In last night's Democratic debate on CNN, the seven presidential candidates were asked whether they were in favor of the very controversial issue of merit pay for teachers, which is generally fiercely opposed by some of the Democrats' biggest supporters—the teachers' unions. None of the candidates came out in favor of the kind of merit pay in which individual teachers are paid more based on their results in the classroom. Interestingly, Sen. Barack Obama of Illinois, who is the only Democratic candidate to openly support and talk about merit pay for individual teachers on the campaign trail, didn't jump ...


While most of the education fuss on Election Day last week was over the voucher referendum in Utah, there was another significant, state-level referendum, this one in Washington State where results are still, a week later, neck-and-neck. Although many believed a referendum that would have made it easier for school districts to get property-tax levies approved by voters had failed, days later, we find out differently. As of Election Night, according to the story, the measure was trailing by a seemingly formidable 38,000 votes—what was thought to be a somewhat comfortable lead. But late votes, including mail-in ballots, ...


The issue of immigration has been particularly divisive within the Republican Party and, today, presidential candidate Mitt Romney, the former governor of Massachusetts, criticized his GOP opponents for backing tuition assistance for children of illegal immigrants. Usually, what this means is states give students whose parents are illegal immigrants the lower-tuition, in-state status if they meet all other residency and academic requirements. Specifically, Romney targeted former New York City Mayor Rudolph W. Giuliani for providing tuition breaks for illegal immigrants at City University, and former Arkansas Gov. Mike Huckabee for supporting 2005 legislation in Arkansas that would have granted in-state ...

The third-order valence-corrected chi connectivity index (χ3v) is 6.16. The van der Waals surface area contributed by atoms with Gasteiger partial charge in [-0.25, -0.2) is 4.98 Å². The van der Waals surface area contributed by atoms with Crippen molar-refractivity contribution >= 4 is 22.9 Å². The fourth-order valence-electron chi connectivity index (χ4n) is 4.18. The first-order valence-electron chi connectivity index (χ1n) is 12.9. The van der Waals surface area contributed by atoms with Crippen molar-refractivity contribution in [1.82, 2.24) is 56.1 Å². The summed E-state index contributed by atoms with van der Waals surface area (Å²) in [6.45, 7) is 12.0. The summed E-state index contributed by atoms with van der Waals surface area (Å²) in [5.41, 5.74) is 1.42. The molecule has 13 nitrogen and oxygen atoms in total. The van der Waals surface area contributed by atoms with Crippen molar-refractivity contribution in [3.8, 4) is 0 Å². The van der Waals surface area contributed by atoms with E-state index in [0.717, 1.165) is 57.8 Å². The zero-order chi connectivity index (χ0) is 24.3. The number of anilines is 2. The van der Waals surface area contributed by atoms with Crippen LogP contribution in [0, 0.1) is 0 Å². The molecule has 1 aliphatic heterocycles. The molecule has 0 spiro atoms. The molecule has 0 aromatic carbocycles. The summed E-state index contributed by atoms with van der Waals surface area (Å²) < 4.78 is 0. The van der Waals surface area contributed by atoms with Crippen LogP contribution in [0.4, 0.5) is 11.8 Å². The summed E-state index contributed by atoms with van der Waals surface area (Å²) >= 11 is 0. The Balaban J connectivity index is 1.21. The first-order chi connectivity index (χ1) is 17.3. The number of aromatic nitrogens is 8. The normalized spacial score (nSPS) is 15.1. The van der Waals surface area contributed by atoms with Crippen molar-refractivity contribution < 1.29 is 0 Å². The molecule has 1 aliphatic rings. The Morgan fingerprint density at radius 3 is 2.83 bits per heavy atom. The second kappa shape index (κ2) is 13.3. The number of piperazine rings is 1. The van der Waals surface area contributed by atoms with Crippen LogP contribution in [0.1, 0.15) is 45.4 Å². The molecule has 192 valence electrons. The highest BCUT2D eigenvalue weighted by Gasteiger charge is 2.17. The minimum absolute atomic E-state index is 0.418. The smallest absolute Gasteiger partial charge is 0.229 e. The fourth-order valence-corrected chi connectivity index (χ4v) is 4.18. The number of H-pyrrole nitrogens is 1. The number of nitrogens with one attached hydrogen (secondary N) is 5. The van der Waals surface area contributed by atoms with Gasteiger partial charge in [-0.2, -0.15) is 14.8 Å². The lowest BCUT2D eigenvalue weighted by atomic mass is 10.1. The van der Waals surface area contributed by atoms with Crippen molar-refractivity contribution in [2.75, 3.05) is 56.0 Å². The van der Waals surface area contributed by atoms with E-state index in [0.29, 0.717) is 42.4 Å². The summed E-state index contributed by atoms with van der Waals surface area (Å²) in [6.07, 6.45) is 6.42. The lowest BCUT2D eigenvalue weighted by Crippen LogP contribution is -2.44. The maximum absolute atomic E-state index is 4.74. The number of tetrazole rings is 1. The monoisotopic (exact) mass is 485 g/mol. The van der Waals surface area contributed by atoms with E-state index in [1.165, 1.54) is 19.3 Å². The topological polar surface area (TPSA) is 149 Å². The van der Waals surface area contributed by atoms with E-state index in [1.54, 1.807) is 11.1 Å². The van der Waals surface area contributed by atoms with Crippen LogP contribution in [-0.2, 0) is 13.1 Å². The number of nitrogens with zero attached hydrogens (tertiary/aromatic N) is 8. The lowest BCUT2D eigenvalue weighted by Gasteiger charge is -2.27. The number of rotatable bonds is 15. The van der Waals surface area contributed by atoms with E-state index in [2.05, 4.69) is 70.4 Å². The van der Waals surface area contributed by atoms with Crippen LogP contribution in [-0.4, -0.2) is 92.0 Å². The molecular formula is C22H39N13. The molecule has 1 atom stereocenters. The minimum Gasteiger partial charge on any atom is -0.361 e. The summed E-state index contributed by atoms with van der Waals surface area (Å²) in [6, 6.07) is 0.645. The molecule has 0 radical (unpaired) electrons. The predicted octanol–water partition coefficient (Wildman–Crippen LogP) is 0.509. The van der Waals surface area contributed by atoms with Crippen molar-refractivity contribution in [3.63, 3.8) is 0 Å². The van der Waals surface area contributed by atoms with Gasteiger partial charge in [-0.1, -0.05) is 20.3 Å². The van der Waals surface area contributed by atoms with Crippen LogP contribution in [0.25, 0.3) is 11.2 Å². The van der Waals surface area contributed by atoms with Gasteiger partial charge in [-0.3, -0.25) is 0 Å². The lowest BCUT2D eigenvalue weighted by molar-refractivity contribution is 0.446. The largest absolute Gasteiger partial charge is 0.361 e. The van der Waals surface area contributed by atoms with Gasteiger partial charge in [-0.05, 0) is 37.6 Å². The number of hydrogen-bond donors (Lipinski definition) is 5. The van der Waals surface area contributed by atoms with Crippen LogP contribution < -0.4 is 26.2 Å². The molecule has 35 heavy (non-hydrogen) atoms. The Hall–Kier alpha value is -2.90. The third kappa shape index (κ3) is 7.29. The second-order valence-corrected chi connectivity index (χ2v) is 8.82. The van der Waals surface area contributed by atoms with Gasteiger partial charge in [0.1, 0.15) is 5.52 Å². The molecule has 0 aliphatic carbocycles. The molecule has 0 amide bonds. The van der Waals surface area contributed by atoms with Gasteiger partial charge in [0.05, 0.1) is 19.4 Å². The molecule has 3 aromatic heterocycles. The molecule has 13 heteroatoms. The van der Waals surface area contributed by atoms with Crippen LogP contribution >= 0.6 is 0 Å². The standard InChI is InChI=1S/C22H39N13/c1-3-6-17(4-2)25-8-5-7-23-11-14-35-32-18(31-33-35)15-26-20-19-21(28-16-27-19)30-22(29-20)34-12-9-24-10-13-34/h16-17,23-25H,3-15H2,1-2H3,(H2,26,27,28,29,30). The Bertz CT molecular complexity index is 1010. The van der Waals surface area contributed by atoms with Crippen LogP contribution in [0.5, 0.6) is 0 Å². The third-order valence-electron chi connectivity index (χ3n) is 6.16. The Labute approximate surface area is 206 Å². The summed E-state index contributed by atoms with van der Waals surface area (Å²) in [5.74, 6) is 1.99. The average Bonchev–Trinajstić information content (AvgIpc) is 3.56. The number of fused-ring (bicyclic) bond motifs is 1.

This is the kind of support—and headline—voucher proponents probably don't need: "Two polygamous burgs back vouchers," Salt Lake Tribune, Nov. 12, 2007. Vouchers are controversial enough on their own—and certainly were during the Utah referendum—without being linked to polygamy (though associated with the Mormons, polygamy is illegal and shunned by the Mormon Church)....


One could really question the political strategy on the part of the Indianapolis teachers' union after watching this. At issue is the shocking loss of Indianapolis Mayor Bart Peterson , a Democrat, in Tuesday's election, despite outspending Republican political newcomer, Greg Ballard, by 10-1. Peterson, who is a major champion of charter schools, is known nationally for working to expand options for students in Indianapolis Public Schools' by authorizing 16 charter schools for the city. This growth had prompted IPS Superintendent Eugene White to call for a moratorium last year, declaring that the loss of students was draining money from the ...